Link to comment
Share on other sites

It is always nice to hear all these beautiful stories about Cremona and the great Cremonese luthiers, and about how much work they continue to give to violin traders. We certainly don't want to be troublemakers, and send them all for a walk! :D

Link to comment
Share on other sites

5 minutes ago, Davide Sora said:

It is always nice to hear all these beautiful stories about Cremona and the great Cremonese luthiers, and about how much work they continue to give to violin traders. We certainly don't want to be troublemakers, and send them all for a walk! :D

Wondering , if you could help me latinize James M Jones … might help sales … lol also a post address in Cremona! Lol 

 over the years , I’ve enjoyed your contributions and videos very much and like to think you deserve every success , Cremona or no Cremona! 

Link to comment
Share on other sites

22 hours ago, germain said:

... do I have it right?

Classic Italian violin making dies at the end of 18th century with the Milanese "cheapjacks" such as Landolphi/ Testore in Milan and Ceruti in Cremona. Violin making more or less moves to Paris in the workshops of Lupot, Pique, Vuillaume and Thibout. In Italy the only makers that continue the tradition of great instrument making throughout the 19th century are Pressenda and Rocca. As French violin making at the end of the 19th century shifts towards trade quality mass produced industrialized violins Leandro Bisiach revives the glory of the Italian violin making in Milan in the early 20th century thus begins the renaissance of modern Italian violin making.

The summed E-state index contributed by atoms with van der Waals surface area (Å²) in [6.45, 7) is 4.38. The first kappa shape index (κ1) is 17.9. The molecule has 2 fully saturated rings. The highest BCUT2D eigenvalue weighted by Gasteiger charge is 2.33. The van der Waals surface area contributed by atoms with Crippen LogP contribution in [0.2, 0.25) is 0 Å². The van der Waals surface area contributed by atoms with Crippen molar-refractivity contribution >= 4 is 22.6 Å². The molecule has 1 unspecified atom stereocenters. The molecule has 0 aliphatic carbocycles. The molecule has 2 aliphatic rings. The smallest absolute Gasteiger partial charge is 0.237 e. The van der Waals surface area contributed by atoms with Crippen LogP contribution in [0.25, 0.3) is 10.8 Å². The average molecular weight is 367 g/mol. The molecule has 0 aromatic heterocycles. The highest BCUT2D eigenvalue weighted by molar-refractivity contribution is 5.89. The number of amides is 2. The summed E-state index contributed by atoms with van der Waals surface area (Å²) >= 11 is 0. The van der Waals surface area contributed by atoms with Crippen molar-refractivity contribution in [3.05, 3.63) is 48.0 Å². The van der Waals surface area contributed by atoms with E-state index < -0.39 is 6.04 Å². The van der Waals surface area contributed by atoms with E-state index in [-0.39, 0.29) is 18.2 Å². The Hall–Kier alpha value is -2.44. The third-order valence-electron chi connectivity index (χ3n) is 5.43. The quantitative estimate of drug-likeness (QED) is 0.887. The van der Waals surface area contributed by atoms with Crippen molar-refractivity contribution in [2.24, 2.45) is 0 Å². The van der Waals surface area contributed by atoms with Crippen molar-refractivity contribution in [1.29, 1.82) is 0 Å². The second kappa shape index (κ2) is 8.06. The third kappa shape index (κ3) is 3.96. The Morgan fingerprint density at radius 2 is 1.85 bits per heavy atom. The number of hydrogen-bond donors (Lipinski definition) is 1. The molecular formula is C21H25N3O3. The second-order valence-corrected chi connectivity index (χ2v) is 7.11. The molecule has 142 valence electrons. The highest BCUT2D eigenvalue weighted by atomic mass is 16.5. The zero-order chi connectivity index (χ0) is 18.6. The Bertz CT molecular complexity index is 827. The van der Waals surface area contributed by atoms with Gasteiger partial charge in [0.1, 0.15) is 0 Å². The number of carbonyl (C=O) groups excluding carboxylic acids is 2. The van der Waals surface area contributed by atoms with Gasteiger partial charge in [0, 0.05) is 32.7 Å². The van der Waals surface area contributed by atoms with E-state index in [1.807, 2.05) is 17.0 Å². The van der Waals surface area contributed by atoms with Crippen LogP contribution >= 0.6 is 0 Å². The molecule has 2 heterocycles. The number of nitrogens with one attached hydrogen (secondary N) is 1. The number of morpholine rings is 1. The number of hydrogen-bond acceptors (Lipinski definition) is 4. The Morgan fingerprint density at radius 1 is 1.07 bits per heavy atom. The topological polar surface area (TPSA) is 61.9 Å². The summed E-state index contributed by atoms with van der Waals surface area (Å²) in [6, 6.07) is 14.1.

You are in dangerous waters.

Neapolitan violin making extended well into the 20th century.

Pressenda learned his craft in a French workshop.

Italy as such didn’t exist in the 18th century and before. Had we asked A.S. about his nationality he’d probably answer: I am Lombardian. My language is italian. And lombardia was at his birth under Spanish rule and at his death under Austrian rule)

We often ignore bluntly the history around violin making which had in my view a bigger impact on violin making history as a whole than how traditions continued within violin making history. And this not only for political history but also history of scientific, economical and technical developments.